It's always a good idea to take the hydro sample at bottling. Some folks take 2-3 samples over the course of three days to make sure things are consistent. I take one at bottling to make sure I'm where I expect to finish, and go from there. You'll get the hang of knowing as you gain experience. I also don't rush things, and generally my beers are in the fermenter for 17-21 days, which is plenty more than the average brewer.
You could look into a refractometer for small batches. It needs a correction formula in order to estimate the FG, but works well for readings prior to fermentation.
 

RM-MN

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the recipe called for 9.25l of strike water for the mash. perhaps I should mash in, say, 7l of water and then sparge the BIAB at 170F at the end of the mash with 2.25l "clear" water?
Sparging will always get you more sugars from the grain but you don't need to use 170 degree water for that. Take the water straight from your tap (if not chlorinated, otherwise use part of a Campden tablet to remove the chlorine) as the hot wet grain will warm the water considerably and you will extract the same amount of sugar without having to heat the water.

It's always a good idea to take the hydro sample at bottling. Some folks take 2-3 samples over the course of three days to make sure things are consistent. I take one at bottling to make sure I'm where I expect to finish, and go from there. You'll get the hang of knowing as you gain experience. I also don't rush things, and generally my beers are in the fermenter for 17-21 days, which is plenty more than the average brewer.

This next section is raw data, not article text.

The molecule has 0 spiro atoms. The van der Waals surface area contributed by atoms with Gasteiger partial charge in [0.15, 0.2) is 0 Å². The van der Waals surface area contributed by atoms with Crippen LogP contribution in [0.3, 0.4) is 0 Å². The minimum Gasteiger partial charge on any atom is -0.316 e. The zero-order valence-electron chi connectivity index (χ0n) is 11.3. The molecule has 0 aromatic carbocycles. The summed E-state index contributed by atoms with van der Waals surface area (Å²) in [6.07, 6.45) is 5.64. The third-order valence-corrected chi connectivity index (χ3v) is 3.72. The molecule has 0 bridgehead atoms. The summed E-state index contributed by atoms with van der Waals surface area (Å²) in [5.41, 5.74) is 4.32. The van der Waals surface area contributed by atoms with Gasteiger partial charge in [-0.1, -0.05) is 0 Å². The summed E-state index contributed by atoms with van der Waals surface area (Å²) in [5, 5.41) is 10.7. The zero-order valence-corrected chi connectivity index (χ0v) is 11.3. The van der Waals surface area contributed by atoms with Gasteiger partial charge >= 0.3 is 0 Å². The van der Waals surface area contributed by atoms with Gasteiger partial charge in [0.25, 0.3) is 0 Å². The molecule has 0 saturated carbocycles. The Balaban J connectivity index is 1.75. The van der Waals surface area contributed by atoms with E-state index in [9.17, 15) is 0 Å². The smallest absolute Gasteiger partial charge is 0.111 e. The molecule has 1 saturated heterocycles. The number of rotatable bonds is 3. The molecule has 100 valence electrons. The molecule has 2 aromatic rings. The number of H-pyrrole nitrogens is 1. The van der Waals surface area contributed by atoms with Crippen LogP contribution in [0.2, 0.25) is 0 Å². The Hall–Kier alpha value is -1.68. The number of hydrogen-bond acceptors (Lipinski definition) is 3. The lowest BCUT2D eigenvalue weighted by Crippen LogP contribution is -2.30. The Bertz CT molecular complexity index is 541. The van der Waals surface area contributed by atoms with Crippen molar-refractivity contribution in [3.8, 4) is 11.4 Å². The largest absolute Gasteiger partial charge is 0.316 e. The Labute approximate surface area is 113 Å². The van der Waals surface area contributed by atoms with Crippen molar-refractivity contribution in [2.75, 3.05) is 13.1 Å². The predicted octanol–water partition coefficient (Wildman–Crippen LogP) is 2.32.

You could look into a refractometer for small batches. It needs a correction formula in order to estimate the FG, but works well for readings prior to fermentation.
Good advice. I have only had one stuck ferment but had I not taken the hydrometer reading before bottling to realize this I could have had a bunch of bottle bombs.

Using a refractometer really cuts down on the loss of beer. I always use mine for the pre-boil reading but not for the final gravity. If all you care about is whether the beer is done fermenting, taking 2 or 3 refractometer readings will tell you if the gravity is stable. You only need to use the correction formula if you need the FG to compute the ABV.
 

BrewnWKopperKat

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Since there is not actually that much beer, I am hesitating to test OG several times, but suppose I have to in order to find the correct moment to bottle it up. Or, would it be safe to leave it in the fermenter 3 weeks, without testing OG, and try to bottle?
Starting out, focus on brewing well (and safely), then focus on yield.

If your plan is to brew 5 gal batches, don't spend much time on "loses" in 1 gal batches.

If you decide to continue to brew "one-gallon" batches, choosing to brew to a final outcome (6-pack, 12-pack) starts you down a path of scaling the recipe to account for "loses" in the brewing process.

Since it's only a 1 gallon batch, you could also pulse your grains in a blender or food processor. The good thing about BIAB is no stuck sparges, so you can crush really fine w/out worry.
Be careful here - if the grain is crushed too finely, one can end up with grain on the bottom of the kettle.